If you’re designing a logo for your own website or someone else, stick to these steps and your life should be a bit easier.

I’d be interested to hear from others and how they do things – please leave a comment below.

About Vicki Willingham
Vicki is a Macbook Pro aficionado who is expert in logo design and corporate identify. For more information, visit her website.

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Is it time to Ban the Banner?

Banners

If you’re reading an article online, especially on a newspaper website, there will be a block of colour at the top of the page with an advertisement on in. This block – usually 468 x 60 pixels but now more frequently 728 x 90 pixels – is called a ‘banner advert’, and they are the bedrock of Internet advertising. And there’s a lot of them: in the UK alone, banner adverts were ‘served’ onto a web page over 54 billion times in the last month.

The more banners there are, and the more familiar we are with them, the more we ignore them. According to research by Harris Interactive published this month, 46% of users say they ignore banner ads entirely. A mere 1% say they find banners useful in making purchasing decisions.

If you contrast this with how people respond to adverts placed in traditional media: 37% say they are influenced by TV ads, and 17% say that Newspaper ads help them decide what to buy.

This lack of interest amoung consumers in banner advertising is also being played out in the relative ‘cost’ of them. Banner Advertising is traditionally charged as a cost per thousand impressions (CPM), and rates have fallen by two thirds in the last 12 months.

This drop in cost comes at a time when advertisers are shifting their budget towards more accountable online marketing channels search as search and affiliates.

So what’s wrong with banners? Why don’t we like them, and why do we take less and less interest them?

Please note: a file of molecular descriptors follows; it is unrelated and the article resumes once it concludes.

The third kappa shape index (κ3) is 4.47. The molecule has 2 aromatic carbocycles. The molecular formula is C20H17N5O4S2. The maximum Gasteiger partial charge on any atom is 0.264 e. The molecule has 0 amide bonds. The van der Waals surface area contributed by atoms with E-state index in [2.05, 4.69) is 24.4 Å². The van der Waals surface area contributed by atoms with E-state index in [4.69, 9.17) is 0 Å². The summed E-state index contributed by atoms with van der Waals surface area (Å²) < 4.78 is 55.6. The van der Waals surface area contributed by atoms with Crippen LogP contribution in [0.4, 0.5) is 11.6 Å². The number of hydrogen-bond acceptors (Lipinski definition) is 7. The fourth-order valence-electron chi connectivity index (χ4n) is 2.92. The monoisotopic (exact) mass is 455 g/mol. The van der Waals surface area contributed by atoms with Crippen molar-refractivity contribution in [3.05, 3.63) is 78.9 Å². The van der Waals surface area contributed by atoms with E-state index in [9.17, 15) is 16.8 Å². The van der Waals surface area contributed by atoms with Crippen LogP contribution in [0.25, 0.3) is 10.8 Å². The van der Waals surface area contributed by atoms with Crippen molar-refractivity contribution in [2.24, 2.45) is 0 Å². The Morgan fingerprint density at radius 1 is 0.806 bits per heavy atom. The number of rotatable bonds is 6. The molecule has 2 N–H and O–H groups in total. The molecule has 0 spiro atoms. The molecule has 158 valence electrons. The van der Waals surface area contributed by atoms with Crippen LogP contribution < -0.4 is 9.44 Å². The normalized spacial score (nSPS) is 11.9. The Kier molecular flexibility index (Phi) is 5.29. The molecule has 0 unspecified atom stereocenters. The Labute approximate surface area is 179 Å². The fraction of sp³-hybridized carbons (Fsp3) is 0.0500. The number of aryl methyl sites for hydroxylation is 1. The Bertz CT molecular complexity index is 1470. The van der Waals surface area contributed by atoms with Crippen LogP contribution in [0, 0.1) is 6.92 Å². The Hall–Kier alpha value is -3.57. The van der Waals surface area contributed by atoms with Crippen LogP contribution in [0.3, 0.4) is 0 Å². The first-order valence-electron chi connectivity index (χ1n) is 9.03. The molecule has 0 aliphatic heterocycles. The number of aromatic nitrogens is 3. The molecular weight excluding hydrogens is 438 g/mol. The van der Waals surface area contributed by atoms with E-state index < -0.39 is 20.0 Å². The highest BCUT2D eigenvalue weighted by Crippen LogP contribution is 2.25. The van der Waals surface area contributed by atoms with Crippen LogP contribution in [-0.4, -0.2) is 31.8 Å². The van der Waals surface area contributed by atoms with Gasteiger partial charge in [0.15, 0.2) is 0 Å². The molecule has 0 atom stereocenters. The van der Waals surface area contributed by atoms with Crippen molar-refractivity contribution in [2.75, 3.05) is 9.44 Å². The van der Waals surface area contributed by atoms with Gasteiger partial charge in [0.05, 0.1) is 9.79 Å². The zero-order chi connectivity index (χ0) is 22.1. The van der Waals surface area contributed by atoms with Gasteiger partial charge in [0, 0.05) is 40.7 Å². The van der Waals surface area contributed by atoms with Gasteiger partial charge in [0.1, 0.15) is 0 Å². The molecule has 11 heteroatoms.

Well first of all it might be a longevity issue. Banner adverts have been around almost since the start of the Internet – a good 15 years or so. It has been the de facto form of online advertising, and therefore the one that most of us have been exposed to. So maybe we’ve seen so many of them now we are no longer affected by them. We are ‘banner blind’.

And then there is the size issue. Browsers – the software that you use to look at websites – used to show a much smaller space on a website. But now most of us use browsers over 1000 pixels wide, so banners are looking increasingly small.

There is also the regularity of them. OK, some new sizes have come along: apart from the sizes above, there are buttons (120 x 60 or 120 x 120); ‘skyscrapers’ that run down the side of pages (usually 120 x 60 or 160 x 60); or MPUs that sit in the middle of pages (250 x 250). But because we have also quickly become familiar with these other sizes, we’ve become blind to them too. It’s easy to look past them in a way that you can’t look past a full page ad in the paper.

And there’s a placement issue. Publishers want to place editorial all best places on a page, and banner adverts – whatever their size – are relegated to the margins where they’re easy to ignore.

So what is the alternative for advertisers? Well there’s no doubt that online video offers some ideas. Publishers are in many cases able to charge money for ‘pre-roll’ adverts on online video. These are adverts that must been viewed before the user can see the actual content.

And there are other ‘creative’ advertising options. The overlay – when an advert expands over the editorial you’re trying to read – is an effective if intrusive way of getting a readers’ attention.

The issue is: if we all want to continue to get free editorial and content, then publishers will have to ‘sell’ our eyeballs to advertisers. And if we stop responding to – or even seeing- those adverts, then they will need to find other ways to raise money. And that might mean charging us to read their website.

Do you buy banner adverts to promote your Sitebuilder website? Do you sell banners on your website? Are you turned off by banners, or do you think they’re a necessary part of the Internet? Leave us a comment below.